Nov 3 2010

We interrupt this regularly scheduled restoration…

…to bring you a possible change to the time frame.

That’s right, I’m getting restless.

Ike is a fantastic and fun Jeep. I am consistently impressed with what he can do, even in his 60-year-old, rusted-through, leaking every possible fluid including gas state. He’s like the old man that just won’t give up his independence.

Either that, or he’s the old man yelling “I’m not ¬†dead yet” when the body cart comes rolling through town.

In any event, I’m starting to rethink my time frame for striping Ike down to the frame (you see what I did there?). The only reason I was going to wait until March is because that would be the end of the current vehicle registration on the old guy. The more I think about it, the more I think I might be wasting some good cool weather to do some heavy lifting, in the hopes that the weather will cooperate enough to actually get some driving time in.

So, now the question is, do I really start tearing this thing apart in December during the holidays, or do I try and hold off until March and do much of the hard work in the “summer” Mojave heat?

May 3 2010

Ike Versus the Sissy Trucks

via: is nothing that annoys me more than when someone doesn’t fully understand the capabilities of the vehicle they are driving. Most of the time, this is someone in a little sub-compact or compact car attempting to outrun a light with an underpowered four-banger with a ridiculously loud muffler.

However, there is a special class of people that drive trucks that have no idea what a truck is truly capable of. Rather than trying to do too much with their vehicle like the 17 year old attempting to redline a 20 year old Honda, they treat their trucks like a fragile delicate item that is just waiting to tip over or break at a moments notice.

Case in point, yesterday I drove Ike over to the home improvement store to get some more sprinkler parts and a few more bags of potting soil for the wife’s garden. I get over into the turn lane behind a full size 4×4 truck with off-road suspension. In the truck bed is a rented trenching tool that was being returned, that was well tied down (I’ll give him that). After going up the drive way and driving down to get to the parking lot, the guy is driving around 2 miles per hour, coming almost to a complete stop before every speed bump and drainage dip. Turns took what seemed like minutes, and ultimately the guy had trouble even parking in a spot without taking up to stalls.

"It is a light tractor ... a tow truck ... a pick-up ... and a mobile power unit - all available as a single dependable unit."

The entire time I was behind this guy I couldn’t help but think he has no idea what he is driving. Trucks are made to haul stuff and to do work. That’s why there is a truck bed. That’s why you have a body on frame constructed vehicle, and not a uni-body. That’s why you have a V8 with more torque than horsepower. Apparently, this guy didn’t get the memo.

Meanwhile, Ike zipped around (safely) the parking lot, made it over the speed bumps and drainage dips without tipping over, and carried the potting soil safely home in his bed. I even got a few people to hit the person next to them in the car to give Ike a look. A few thumbs up didn’t hurt either. While Ike may not be new, he still has the original Jeep soul. It was built with work in mind, and even after 60 years of use, continues to be useful. While he may end up seeing less work after the rebuild, you can’t help but see Ike and think “I could do that job with the Jeep.”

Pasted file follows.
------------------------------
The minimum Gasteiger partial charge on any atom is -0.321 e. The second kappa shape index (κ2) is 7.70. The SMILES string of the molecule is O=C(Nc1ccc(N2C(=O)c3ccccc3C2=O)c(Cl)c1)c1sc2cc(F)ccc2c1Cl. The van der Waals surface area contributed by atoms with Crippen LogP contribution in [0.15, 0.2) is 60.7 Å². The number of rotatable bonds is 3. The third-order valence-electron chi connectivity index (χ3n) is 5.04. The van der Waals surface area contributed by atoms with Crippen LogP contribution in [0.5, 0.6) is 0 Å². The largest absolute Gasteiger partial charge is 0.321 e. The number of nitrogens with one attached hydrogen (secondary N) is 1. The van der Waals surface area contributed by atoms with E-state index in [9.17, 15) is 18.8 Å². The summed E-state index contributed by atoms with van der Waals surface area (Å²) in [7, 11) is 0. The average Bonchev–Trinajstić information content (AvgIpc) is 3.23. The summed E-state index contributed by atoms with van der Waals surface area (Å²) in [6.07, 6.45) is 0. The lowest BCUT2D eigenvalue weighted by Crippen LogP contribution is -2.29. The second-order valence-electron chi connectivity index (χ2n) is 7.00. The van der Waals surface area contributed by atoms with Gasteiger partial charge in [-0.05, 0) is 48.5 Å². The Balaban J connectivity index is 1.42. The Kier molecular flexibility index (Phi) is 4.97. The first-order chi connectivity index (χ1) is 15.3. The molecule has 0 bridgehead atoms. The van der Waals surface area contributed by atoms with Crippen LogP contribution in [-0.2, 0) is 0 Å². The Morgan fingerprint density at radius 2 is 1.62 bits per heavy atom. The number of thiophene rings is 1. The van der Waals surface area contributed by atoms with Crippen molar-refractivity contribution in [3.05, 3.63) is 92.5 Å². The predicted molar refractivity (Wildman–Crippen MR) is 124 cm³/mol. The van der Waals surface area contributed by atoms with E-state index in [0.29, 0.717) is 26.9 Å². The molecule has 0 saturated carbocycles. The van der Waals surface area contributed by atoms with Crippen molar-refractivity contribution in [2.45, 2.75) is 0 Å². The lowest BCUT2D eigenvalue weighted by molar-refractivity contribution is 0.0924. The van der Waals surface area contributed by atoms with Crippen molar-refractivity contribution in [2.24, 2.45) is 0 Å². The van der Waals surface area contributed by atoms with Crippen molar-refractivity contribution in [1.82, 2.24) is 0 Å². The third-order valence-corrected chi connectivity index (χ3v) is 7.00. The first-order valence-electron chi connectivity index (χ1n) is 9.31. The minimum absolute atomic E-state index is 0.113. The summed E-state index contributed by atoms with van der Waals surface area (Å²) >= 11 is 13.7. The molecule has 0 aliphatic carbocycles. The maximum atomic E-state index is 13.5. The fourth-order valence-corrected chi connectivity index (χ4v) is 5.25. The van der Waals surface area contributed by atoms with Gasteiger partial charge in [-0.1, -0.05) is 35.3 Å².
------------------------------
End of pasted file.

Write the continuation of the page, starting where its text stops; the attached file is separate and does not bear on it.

As the ad says “With its all-wheel drive and its all-season usefulness, the Universal ‘Jeep’ can go more places and do more things than any other vehicle.” Just as Toledo intended.

Apr 11 2010

New Hood Blocks (and a rant on SAE measurement)

One of the items that was part of my first parts order was a new set of white oak hood blocks.

They aren’t anything special really, just some blocks of wood attached to the front end of the hood. They serve two purposes on the CJ-3A. The first is to keep the hood sheet metal from rubbing against the windshield frame. The second is to keep the windshield frame, and sometimes more importantly the windshield wiper arms, from rubbing against and digging into the hood sheet metal.

Now, keeping with my theme of going as original as possible, I also attached the new blocks using the exact screws used by Willys-Overland in 1950. This presented me with a nice learning experience: the SAE system of identifying screw parts.

For as long as I can remember, I’ve really (and I do mean really) disliked the SAE and Imperial¬† system of measurement. The idea of creating a system of measurement where units aren’t in base 10 (like our numbering system), don’t have direct correlations (like why are inches divided into 16ths, but there are 12 inches in a foot?), and seem so arbitrary as to be just plain stupid (seriously, 5280? feet in a mile?!?!?!??, why not 5296.2 feet if we are just going to make stuff up??).

Luckily, it seems that screws and washer sizes, while still insanely arbitrary, have a system to them. This system doesn’t apply uniformly (of course not!), but instead there is different “sets” of sizes. All of that is a really long way of saying that my frustration with SAE measurements and sizes should be totally and completely thorough by the time I’m done with this rebuild.